When seeking a massage therapist, it is important to locate a qualified, registered massage therapist who has a proven track record of providing quality service to their clients in a way that promotes wellness. This isn’t a difficult task, but there are a few key points to consider.
What is Massage Therapy?
Massage therapy is the manual manipulation of the soft tissues of the body. These soft tissues include the muscles, connective tissues, tendons, ligaments, and joints. Massage therapy treatment has a therapeutic effect on the body and by acting on the muscular, nervous and circulatory systems, it optimizes health and well-being. Through massage therapy, you can reduce physical dysfunction and pain and reduce the effects of stress have on the body.
The history of Massage Therapy reaches back thousands of years to ancient China and Egypt, where early documents have been found, outlining techniques that are similar to those used today. The most common technique used in the west today, Swedish Massage, did not originate in Sweden, nor was it invented by a Swede but rather in Holland with Dutch practitioner Johan Georg Mezger. It is believed that it was misattributed to Pehr Henrik Ling when his book, Swedish Movement System, was mistranslated to Swedish Massage System.
What do I look for in a Massage Therapist?
First things first, they should refer to themselves as a Registered Massage Therapist, or RMT for short. In Canada, this means that they have been tested and authorized to safely, and professionally administer massage treatment under the jurisdiction of their local College or Association. In Ontario, this is the College of Massage therapists of Ontario. From this site, you can verify the follow information for the Registered Massage Therapist:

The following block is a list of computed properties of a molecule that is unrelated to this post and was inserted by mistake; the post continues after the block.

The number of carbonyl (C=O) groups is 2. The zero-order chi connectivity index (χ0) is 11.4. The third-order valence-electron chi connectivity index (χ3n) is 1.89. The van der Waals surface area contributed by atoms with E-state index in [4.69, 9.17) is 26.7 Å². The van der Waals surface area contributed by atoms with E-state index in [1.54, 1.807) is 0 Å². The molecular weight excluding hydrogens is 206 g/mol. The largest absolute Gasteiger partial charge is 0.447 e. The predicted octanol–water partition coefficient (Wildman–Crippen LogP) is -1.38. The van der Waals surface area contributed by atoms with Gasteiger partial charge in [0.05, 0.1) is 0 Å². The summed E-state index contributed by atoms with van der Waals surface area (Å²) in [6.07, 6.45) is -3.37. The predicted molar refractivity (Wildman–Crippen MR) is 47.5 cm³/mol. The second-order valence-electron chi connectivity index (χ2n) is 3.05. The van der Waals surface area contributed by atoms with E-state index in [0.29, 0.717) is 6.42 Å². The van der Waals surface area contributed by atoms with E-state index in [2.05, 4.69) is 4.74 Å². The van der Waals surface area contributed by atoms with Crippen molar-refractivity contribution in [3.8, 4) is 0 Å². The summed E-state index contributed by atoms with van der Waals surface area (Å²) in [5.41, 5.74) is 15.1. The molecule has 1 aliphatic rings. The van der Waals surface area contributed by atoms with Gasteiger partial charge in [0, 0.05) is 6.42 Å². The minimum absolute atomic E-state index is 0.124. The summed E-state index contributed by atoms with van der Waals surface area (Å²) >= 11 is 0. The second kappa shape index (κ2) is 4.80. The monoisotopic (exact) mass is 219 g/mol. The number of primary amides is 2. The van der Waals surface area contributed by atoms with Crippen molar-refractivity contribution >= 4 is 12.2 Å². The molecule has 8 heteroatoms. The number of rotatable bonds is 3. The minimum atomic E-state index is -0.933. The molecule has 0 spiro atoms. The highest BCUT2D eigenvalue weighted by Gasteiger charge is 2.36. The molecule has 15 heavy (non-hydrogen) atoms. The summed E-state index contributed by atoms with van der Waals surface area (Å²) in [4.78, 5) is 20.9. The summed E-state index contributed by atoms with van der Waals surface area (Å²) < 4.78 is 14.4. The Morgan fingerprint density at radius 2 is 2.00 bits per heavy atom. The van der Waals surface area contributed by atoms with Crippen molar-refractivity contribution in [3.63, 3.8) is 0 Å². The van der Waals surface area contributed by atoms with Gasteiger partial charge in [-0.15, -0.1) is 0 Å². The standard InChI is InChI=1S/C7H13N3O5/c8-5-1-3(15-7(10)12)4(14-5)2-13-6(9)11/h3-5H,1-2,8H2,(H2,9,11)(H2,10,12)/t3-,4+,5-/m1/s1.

- Practice Locations
- Conditions, if any.
- Discipline, if any.
- Offenses/misconduct, if any (The college by laws even require bail conditions to be reported for any massage unrelated offenses)
While this information is important to know, it doesn’t represent how the Registered Massage Therapist interacts with their patients. A good source of information are Review sites and social media, such as google and Facebook. As an example, our reviews can be found on Google and Facebook. All reviews should always be taken with a grain of salt, both positive and negative. A single negative review in a pool of positive ones can often be dismissed, just as a handful of positive reviews in a sea of negativity can be dismissed as well. If reviews speak specifically to the service and seem more personable and human, then this information should help you make an informed decision.
With this information assisting you in choosing a Registered Massage therapist, it could still take time finding someone you are comfortable with. It is normal to be nervous the first time as you might not know what to expect, but a good RMT will be able to walk you through this. If at any time, you feel uncomfortable, it is ok to request to see someone else, or even leave. You owe them nothing if no services have been rendered. Trust your feelings, use common sense and you should have no issues finding a Registered Massage Therapist who can treat you. You will notice the quality of life improvements.